Nor do the correspondances end there. In the New Testament apostle Paul prays that, through the Messiah, these attributes may be unleashed in ourselves: “For this reason, since the day we heard about you, we have not stopped praying for you. We continually ask God to fill you with the knowledge of his will through all the wisdom and understanding that the Spirit gives” (Colossians 1:9)
Some unexpected questions about the Hebew language came up for me today.
While researching Hebrew letter symbolism I came across a reference on Wikipedia which suggested that “In the traditional form, vowels are indicated [in the Hebrew language] by the weak consonants Aleph (א), He (ה), Vav (ו), or Yodh (י) serving as vowel letters … the letter is combined with a previous vowel and becomes silent, or by imitation of such cases in the spelling of other forms.”
Hang on a minute! I immediately recognized that three of those four “weak consonants” are the very same letters which make up the Hebrew name for God, YHWH (יהֹוה). Everything I have read before suggested there were no vowels in YHWH, yet here I read the name is nothing but pseudo vowels.
Being wary of ever taking Wikipedia at face value, I immediately sought external confirmation. Sure enough, I saw the same Hebrew letters being identified as vowel-consonant or semivowels or matres lectionis (mothers of reading) by other sources, including the ancient historian Josephus (Jewish Wars, Chapter 5). I will definitely have to research this further.
Those of you interested in the Kabbalah may find it interesting to read A Forward to Kabbalah Study for Christians, an article on Kabbalah written from a Hebrew Christian perspective. While ultimately concluding that, no, Jesus was not a Kabbalist in the modern sense of the word, the writer nevertheless commends the study of Kabbalah for anyone wanting to understand contemporary Jewish Spirituality. For those wanting more see Kabbalah and Mysticism: A Brief Overview For Christians.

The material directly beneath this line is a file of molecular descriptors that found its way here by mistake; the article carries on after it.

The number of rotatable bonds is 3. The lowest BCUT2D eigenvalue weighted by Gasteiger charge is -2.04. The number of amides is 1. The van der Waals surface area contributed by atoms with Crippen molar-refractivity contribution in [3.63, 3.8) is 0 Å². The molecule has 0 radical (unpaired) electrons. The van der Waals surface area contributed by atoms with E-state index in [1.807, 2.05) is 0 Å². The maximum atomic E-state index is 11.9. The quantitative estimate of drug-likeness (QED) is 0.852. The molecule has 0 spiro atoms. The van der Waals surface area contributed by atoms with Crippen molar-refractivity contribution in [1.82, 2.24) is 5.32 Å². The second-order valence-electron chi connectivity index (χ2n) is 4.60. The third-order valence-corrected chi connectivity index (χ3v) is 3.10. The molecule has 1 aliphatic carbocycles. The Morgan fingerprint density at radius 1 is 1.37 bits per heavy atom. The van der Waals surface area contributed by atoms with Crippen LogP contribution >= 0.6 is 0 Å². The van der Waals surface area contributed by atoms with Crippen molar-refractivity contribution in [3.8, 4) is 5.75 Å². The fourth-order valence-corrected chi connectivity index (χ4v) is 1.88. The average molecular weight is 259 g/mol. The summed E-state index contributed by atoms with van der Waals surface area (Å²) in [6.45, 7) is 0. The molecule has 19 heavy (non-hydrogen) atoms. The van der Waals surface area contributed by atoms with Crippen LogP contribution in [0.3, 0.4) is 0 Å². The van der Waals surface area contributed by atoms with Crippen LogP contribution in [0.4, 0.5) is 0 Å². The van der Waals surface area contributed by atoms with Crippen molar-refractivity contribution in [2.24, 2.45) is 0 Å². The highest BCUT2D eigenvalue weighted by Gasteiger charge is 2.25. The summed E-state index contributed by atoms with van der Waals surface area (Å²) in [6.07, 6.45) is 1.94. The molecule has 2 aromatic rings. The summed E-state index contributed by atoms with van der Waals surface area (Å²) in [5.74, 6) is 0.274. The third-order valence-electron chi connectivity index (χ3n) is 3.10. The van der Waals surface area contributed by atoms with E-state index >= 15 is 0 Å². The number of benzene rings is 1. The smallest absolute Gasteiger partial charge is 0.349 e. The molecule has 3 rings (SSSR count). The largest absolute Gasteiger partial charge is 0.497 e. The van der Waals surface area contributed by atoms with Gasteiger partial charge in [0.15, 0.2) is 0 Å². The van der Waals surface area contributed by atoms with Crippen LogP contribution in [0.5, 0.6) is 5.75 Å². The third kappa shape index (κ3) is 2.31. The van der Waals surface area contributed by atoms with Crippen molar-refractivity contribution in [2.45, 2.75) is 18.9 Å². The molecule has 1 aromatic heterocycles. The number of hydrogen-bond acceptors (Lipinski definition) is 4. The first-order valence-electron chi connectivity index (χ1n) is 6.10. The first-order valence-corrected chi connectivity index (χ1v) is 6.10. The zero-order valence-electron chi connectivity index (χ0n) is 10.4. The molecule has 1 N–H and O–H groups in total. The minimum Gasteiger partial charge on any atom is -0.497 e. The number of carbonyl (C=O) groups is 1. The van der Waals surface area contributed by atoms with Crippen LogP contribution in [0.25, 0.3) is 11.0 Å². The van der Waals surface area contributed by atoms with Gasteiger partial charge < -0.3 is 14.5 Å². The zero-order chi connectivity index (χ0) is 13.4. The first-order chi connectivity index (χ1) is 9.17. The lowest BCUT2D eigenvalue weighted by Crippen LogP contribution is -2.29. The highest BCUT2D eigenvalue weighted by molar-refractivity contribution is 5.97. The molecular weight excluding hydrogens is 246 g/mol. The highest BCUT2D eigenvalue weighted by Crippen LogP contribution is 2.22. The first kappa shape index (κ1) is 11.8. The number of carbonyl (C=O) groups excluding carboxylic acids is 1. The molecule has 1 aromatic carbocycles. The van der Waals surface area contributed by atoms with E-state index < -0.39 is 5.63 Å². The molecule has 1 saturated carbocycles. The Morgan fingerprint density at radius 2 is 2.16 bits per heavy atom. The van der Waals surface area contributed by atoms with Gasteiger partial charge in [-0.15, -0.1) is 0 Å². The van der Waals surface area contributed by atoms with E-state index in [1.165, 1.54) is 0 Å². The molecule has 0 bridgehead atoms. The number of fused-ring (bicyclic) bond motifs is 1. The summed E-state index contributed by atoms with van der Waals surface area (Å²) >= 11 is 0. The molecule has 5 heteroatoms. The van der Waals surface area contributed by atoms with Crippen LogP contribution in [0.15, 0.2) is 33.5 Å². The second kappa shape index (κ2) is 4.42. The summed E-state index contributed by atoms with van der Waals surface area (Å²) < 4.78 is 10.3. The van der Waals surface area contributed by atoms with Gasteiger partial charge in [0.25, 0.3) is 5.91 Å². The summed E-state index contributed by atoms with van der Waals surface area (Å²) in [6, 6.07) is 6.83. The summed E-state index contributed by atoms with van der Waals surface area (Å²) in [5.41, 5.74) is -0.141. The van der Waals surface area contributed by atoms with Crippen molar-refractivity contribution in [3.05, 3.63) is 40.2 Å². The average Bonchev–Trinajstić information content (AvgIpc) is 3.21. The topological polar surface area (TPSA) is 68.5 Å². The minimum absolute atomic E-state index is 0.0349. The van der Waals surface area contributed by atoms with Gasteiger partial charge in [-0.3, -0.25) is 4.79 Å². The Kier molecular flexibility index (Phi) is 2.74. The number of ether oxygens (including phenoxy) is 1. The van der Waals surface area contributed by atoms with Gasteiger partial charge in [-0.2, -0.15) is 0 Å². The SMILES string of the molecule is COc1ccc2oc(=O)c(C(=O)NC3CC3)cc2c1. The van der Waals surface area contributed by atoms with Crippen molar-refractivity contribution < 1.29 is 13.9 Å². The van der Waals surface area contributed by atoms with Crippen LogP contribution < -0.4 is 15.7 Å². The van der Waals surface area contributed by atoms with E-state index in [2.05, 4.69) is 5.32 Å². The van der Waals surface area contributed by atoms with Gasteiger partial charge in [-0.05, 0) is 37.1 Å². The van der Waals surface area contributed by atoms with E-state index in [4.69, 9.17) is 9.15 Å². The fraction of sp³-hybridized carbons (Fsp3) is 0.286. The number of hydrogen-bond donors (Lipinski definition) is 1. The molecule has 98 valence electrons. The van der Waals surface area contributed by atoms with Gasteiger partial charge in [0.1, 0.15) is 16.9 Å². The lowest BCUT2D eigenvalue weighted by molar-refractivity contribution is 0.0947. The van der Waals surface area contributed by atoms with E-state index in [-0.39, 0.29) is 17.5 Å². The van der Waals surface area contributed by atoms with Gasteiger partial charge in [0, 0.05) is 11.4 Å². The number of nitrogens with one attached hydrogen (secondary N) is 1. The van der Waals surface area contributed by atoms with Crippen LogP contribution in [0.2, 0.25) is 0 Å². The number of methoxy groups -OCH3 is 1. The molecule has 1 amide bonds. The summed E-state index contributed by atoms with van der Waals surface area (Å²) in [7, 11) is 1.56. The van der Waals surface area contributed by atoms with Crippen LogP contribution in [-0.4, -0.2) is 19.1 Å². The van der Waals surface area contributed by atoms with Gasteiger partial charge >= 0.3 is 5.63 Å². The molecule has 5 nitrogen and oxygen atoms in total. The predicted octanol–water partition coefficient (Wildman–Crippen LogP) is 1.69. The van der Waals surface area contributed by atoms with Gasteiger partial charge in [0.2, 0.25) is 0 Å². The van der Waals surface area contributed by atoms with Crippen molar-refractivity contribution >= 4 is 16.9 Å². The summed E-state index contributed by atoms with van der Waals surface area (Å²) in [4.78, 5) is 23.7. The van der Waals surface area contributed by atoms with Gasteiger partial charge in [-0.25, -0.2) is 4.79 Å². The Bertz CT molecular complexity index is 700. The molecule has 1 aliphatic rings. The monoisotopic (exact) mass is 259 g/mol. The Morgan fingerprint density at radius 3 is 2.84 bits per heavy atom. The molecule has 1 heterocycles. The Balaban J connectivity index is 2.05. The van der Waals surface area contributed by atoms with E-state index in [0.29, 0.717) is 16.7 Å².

If any of you would be interested in an engagement with the Hermetic Qabalah from a critical but sympathetic Christian perspective I would recommend “The Christ, Psychotherapy and Magic” by Anthony Duncan as a fine place to start. Here are a few comments that struck me while reading the book:
Light and fire feature very prominently in the imagery of the Merkabah mystics
[The Qabalists believed] the world [was] created through the language of god: Hebrew
Evelyn Underhill has expressed the difference aptly by stating that ‘magic wants to get, mysticism wants to give’.
The mystic seeks God. The magician seeks the things of God. The magician uses his intellect, the mystic uses his heart.
Mysticism seeks only ‘to be’. Magic seeks ‘to know’.
Our Lord will not fit into the Tree of Life; it must fit into him!
It is, alas, only too manifestly true that the faith and devotion of much of the Western Church has seemed to stop short at the crucifixion.
The Qabalist cannot really grasp the understanding that the Christ has transcended and fulfilled every symbol that the tree contains.
Recognizing the Qabalah for what it is, a pattern of symbols and archetypes, a guide to the structure of both the macrocosmic collective unconscious and the microcosmic individual unconscious, the Christian can probably make considerable use of it. In the detachment which is possible to him because he is in the Christ and a partaker of his Life, he is able to accept the monism of the Qabalah because he is not committed to it as theology. It is merely an understanding of the relationship between the one and the whole within the created order.